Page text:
Early History


The Beginnings of Concrete Change

One day in 1986 I was driving around in Atlanta, Georgia, my home city, and I passed though a large development of new houses. As usual, there were steps at every entrance. But this time I saw the houses differently: “These homes could have all had access!”

I had driven past typical homes thousands of times since my disability came about at age three. I had paid the price of lack of access over and over again, when I could not go to friends’ parties, suffered from being unable to get my wheelchair through bathroom doors when visiting, faced great difficulty finding an apartment or house I could rent. In fact, I had lived for six months in a home where I had to crawl on the floor to enter the bathroom. And I had seen wheelchair users looking out from behind the screen doors of their inaccessible, rampless homes and walker-users sitting on their porches with no way to come down into their yards.

Nothing had changed in that moment in 1986 except a flash of noticing. (For influencing that mental jump forward, I thank the national organization ADAPT. Their rallying cry during the 70’s and 80’s, “A lift on every new bus!”, and the experience of pressing for change alongside a large group of disabled people, prepared my leap: “A zero step entry on every new house!” Over the next few months I realized that widespread change in housing construction depended on continuously focusing on the few construction barriers that create by far the most harm – lack of a zero-step entrance, narrow interior doors, and lack of access to a bathroom.

I brought this conviction to a small, local disability group, and we named our initiative “Concrete Change.” At that time we were not yet using the term “Visitability” for the three essential access features, but rather ‘Basic Home Access”. We made fliers, contacted and re-contacted building groups, and wrote articles. (None of us had heard yet of the Universal Design movement or the late Ron Mace, who founded that movement – nor had Universal Design proponents heard of our work. But in recent years the two movements often have worked together, since we share significant commonalities.)

Gradually word about Concrete Change work spread, mainly through articles in small disability magazines such as The Disability Rag, The Mouth and Mainstream, and through word of mouth in the disability rights movement. During those early years, nearly all builders and architects we approached, both for-profit and non-profit, told us “It can’t be done (for X Y Z technical reason).” “It’s not needed.” “You’ve got to be kidding. This will never happen.” We persevered, and I do mean “we” not “I”–a band of about ten people with disabilities, with a support group of six able-bodied women, Lesbian Feminist Concrete Change. The Fund for Southern Communities, a regional grant-making organization committed to funding small groups who have good ideas outside the status quo, gave us our first small grant, and we clapped so loud at our meeting that our two dogs in the yard started howling.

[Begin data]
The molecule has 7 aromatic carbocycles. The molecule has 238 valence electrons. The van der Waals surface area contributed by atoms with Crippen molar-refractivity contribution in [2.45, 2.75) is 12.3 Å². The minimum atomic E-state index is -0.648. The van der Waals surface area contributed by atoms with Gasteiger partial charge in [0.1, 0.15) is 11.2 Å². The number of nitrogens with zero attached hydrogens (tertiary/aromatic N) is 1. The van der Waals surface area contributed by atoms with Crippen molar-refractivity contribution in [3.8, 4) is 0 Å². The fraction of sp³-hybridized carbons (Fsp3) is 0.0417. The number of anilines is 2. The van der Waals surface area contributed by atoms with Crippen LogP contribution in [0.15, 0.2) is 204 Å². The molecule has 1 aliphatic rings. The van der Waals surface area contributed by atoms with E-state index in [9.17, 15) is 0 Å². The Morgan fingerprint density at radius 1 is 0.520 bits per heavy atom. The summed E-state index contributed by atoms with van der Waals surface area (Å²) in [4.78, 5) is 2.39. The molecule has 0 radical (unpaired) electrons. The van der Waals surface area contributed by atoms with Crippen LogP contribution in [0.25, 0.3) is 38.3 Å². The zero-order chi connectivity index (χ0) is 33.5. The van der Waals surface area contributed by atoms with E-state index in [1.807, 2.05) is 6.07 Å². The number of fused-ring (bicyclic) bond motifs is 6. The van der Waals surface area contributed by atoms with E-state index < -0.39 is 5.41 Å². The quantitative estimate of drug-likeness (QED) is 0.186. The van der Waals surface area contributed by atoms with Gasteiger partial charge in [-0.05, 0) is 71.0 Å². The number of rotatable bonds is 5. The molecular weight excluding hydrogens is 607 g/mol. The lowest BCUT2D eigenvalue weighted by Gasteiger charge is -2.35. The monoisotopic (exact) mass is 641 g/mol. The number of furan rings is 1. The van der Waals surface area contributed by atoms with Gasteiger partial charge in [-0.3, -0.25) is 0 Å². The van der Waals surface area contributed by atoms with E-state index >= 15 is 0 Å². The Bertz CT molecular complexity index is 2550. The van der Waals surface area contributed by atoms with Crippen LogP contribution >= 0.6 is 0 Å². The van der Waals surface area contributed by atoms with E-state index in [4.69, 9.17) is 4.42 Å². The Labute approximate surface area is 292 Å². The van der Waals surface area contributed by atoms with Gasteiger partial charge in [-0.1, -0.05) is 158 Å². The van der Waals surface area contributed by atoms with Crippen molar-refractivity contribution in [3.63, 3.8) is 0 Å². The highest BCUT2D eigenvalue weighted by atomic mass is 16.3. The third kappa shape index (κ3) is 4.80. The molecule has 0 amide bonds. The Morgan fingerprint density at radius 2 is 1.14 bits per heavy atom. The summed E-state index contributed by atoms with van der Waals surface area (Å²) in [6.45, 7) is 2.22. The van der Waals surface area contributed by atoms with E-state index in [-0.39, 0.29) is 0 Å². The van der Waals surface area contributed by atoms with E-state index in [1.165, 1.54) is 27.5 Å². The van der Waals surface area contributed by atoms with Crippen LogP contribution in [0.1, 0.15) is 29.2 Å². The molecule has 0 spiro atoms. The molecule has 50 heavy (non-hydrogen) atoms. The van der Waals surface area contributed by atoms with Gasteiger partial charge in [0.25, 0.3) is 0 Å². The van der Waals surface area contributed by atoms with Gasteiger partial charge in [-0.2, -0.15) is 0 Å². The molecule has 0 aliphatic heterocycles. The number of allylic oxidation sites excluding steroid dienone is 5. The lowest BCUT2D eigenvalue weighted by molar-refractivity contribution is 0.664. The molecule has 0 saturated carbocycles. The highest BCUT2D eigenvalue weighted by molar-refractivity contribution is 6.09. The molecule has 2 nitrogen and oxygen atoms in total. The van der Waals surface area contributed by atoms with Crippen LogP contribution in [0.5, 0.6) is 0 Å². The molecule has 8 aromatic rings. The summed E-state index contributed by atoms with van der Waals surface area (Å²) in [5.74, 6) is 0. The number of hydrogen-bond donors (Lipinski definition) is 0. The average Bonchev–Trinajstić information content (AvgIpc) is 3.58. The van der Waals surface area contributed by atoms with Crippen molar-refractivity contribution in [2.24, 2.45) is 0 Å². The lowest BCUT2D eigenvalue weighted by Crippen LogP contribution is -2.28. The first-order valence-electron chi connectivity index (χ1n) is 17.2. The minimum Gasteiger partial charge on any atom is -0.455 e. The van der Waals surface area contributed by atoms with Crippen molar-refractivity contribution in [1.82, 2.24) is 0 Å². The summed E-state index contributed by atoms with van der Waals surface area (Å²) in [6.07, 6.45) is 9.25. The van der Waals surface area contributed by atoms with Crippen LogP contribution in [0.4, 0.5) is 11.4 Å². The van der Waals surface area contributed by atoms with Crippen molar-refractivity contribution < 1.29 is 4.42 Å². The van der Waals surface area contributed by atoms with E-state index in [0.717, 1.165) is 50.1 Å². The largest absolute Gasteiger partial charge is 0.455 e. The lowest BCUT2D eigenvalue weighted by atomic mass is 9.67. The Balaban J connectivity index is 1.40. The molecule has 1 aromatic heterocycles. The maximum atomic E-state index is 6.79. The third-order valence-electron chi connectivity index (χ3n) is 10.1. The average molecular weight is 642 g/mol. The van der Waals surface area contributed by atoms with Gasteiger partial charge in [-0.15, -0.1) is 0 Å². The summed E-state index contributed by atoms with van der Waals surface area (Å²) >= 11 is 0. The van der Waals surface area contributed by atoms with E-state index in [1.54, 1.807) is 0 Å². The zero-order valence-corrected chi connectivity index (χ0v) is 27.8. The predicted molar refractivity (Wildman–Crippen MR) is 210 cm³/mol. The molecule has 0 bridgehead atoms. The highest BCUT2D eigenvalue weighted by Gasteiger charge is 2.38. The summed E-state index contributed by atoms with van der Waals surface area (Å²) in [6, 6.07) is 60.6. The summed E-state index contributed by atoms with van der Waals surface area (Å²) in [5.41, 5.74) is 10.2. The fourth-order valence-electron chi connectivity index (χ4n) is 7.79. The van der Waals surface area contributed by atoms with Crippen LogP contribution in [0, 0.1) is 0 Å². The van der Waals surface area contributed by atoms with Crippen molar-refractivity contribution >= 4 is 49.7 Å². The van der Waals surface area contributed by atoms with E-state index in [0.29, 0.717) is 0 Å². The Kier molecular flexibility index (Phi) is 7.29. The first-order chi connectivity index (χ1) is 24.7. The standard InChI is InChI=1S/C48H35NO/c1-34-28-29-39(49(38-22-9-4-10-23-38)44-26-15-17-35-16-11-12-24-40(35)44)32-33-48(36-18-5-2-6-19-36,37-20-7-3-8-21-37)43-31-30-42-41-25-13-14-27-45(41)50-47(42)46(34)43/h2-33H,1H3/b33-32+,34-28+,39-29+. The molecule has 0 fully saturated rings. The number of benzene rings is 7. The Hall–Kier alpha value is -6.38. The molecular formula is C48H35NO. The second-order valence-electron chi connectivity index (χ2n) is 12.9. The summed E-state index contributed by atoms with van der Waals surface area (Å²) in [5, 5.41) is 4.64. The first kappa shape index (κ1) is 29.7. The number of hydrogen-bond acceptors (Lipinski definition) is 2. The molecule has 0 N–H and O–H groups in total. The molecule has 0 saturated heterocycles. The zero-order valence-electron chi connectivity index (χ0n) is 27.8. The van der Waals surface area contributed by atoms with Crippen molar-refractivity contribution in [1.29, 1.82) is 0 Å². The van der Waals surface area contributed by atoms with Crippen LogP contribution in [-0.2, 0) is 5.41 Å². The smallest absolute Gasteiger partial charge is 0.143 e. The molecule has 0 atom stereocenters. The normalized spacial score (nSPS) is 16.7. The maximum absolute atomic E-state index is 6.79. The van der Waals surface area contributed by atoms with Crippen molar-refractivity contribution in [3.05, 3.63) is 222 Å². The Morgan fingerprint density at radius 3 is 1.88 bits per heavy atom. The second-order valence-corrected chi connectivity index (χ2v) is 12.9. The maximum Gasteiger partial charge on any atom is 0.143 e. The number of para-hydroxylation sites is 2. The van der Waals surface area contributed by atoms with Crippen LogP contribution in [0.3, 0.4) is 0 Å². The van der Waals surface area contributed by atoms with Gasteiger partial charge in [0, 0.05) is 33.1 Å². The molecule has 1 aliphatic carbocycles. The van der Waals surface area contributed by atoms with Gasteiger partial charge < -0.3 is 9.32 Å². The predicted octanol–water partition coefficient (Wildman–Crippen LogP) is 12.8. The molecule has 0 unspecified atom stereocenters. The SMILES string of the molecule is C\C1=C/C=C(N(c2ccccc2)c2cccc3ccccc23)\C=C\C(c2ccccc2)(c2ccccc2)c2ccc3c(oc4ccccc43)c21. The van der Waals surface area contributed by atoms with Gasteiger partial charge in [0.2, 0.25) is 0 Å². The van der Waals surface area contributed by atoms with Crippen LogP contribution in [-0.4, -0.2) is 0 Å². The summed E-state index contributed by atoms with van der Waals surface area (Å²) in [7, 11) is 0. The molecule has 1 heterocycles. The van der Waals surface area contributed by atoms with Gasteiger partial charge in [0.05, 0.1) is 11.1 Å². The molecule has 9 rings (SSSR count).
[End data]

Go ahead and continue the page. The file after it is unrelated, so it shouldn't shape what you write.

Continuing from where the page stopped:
We began to gain victories — that is, to have actual homes deliberately built with basic access for people who do not have disabilities. Our first victory was in late 1989, when the Atlanta affiliate of Habitat for Humanity, to their great credit, agreed to experiment with building every new home with basic access. By the end of 1990, they had more than 20 homes up with zero-step entrances, effectively and at very low added cost, and we had tangible, brick-and-mortar examples to point to. (As of early 2006, Habitat Atlanta has more than 600 Visitable homes constructed.)

We began to get inquiries from other places. In 1990 a young Japanese architect, a wheelchair-user, came to visit Concrete Change in Atlanta, and while conversing about the practices our group was promoting, he said, “In Europe, they use the term Visitability.” I was immediately excited about this term, since automatically it makes people think “every house, not just special houses.” Back then it was deeply assumed that only people who are currently disabled need access features in their homes — unfortunately still too often assumed. So, any term shifting that assumption was valuable. I tried to find these elusive Europeans, to learn more about how to keep moving from concept to reality, but could not find them and in fact still haven’t discovered who originated the term.

In 1991, we approached Myrtle Davis, an Atlanta City Councilperson, with a rough draft of an ordinance that would require basic access in certain private, single-family homes in Atlanta. Working together with the advocates, she shepherded the ordinance through to unanimous approval by the Council in 1992, and it became the first Visitability law in the US.

Since those early days, the participants in Concrete Change and the Visitability movement have expanded to many states, in steadily growing waves. Participants are initiating state and local Visitability laws, handing out materials at conferences, speaking up in their local media, lobbying their local Habitat for Humanity affiliates, protesting at a Parade of (upscale) Homes that lack access, showing the Concrete Change DVD and PowerPoints to local groups, passing out balloons that say “Every Home Visitable,” and in general working as individuals or in small groups to make change.

— Eleanor Smith, 2003